Well, they are experiences, yes? And those are real? They are part of the fabric of an individual's lifeworld. We might be scared of the monster under the bed. Perhaps there is no monster (or ever was), but our fear is real, our reaction to the idea is real, and the idea is real as an idea.

Sure, we can deceive ourselves into believing that something is what it isn't, or in misidentifying common objects. We can make mistakes. But the fact that we can make mistakes means that there is some fact about which we are making mistakes!

We don't need the persistance of motion to be fooled and make mistakes. All we need is poor lighting. Or, even more simply, a lie. Someone tells us a lie, and--as is our nature--we immediately craft an entire narrative around that lie, and can and will live 'within' the boundaries of the lie.

But at no time will such a person exit reality. Instead, we might recognize that they are only doing what human beings--as semoitic agents--do, which is to define the narrative of their lifeworld, and, in effect, create a value-structure by which to navigate through the valueless world. But here we are not talking about changing 'reality', but about the dynamics of human pscychology--about how we receive and interpret phenomena.

Each person's take on experience is a reading of reality. Every person will have their own unique reading, that is, they will have their own unique value-structure that they impose on the facticity of phenomena. But, in general, there will be enough commonalities between all the readings that allow for a stable, well-ordered, and structured universe to exist. Mathew, Mark, Luke, and John all tell the story a little different, but in the end we can get that there is a particular story being told--and not four different stories.

In the same way, if I believe that my body is bullet proof because I drank a 'special serum' of chinese herbs hawked by an old man in china-town, and I go to test this belief, I suggest that reality will give me a rude awakening. Some facts we can't change by interpreting them a different way. Or, to put it another way, there are some rules that must be preserved, no matter what system of axioms one chooses.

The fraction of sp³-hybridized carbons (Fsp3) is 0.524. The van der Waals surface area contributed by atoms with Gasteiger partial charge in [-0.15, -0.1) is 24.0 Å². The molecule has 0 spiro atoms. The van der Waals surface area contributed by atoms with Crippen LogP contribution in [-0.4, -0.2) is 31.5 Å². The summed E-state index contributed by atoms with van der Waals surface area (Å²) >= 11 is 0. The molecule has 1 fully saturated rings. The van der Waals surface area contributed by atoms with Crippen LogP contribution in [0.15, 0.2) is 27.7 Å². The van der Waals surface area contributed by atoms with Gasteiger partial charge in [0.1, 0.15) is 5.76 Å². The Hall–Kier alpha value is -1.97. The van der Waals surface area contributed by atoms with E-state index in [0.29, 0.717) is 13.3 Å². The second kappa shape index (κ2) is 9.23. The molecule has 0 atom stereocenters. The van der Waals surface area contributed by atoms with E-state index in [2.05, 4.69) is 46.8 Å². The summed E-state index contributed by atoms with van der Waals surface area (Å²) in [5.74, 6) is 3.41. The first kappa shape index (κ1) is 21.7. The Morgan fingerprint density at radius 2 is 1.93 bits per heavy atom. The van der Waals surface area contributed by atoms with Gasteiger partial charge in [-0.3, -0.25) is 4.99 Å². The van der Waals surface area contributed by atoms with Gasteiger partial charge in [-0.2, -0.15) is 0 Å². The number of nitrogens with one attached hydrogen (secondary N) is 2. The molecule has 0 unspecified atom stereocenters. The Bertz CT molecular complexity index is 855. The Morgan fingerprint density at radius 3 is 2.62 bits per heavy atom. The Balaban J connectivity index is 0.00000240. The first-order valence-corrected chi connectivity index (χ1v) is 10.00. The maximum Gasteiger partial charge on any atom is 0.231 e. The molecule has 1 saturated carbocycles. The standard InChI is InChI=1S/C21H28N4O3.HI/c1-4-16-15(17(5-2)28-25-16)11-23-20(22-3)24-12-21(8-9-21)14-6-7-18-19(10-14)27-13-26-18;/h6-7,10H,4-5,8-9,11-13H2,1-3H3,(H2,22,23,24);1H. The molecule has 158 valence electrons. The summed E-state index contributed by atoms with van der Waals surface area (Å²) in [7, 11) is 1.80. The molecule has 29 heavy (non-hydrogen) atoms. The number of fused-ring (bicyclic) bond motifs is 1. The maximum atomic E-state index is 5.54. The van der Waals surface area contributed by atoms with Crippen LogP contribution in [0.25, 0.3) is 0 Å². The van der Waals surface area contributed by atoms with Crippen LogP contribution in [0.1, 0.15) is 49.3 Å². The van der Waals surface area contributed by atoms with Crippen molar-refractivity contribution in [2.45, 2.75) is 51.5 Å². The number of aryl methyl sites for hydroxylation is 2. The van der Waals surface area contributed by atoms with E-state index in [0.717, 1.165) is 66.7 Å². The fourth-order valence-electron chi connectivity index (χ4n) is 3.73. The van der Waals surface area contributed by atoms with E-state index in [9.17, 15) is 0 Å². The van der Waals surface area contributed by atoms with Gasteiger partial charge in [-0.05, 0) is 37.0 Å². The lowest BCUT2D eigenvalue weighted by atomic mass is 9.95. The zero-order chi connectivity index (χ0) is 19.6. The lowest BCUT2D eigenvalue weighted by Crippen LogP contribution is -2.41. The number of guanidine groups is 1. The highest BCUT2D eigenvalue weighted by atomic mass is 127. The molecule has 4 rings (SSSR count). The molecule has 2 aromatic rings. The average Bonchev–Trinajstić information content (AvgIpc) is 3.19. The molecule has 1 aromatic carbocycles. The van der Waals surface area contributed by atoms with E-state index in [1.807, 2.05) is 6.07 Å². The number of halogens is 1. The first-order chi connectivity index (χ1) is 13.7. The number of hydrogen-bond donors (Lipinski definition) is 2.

happycynic wrote:

also, if you are religious than i don't expect you to defend that, but if you're not then it's difficult for you to explain to me that the people in church are experiencing reality. i feel quite differently about the statement you made when i'm asleep.


Dreams are just as much real as anything else. They are, after all, nothing but experienced phenomena. As for religion, religious phenomena are as real to the people that experience it as anything else. Sometimes, however, it is only their interpretation of an event that is 'religious', and not the event itself. This often happens when a religious narrative is imposed on a mundane event.

OTOH, the non-religious haven't cornered the market on reality. It may be that some 'religious' experiences are very 'real' in the normal sense, as being a natural part of the fabric of the universe, and not merely the projection of the imagination.



happycynic wrote: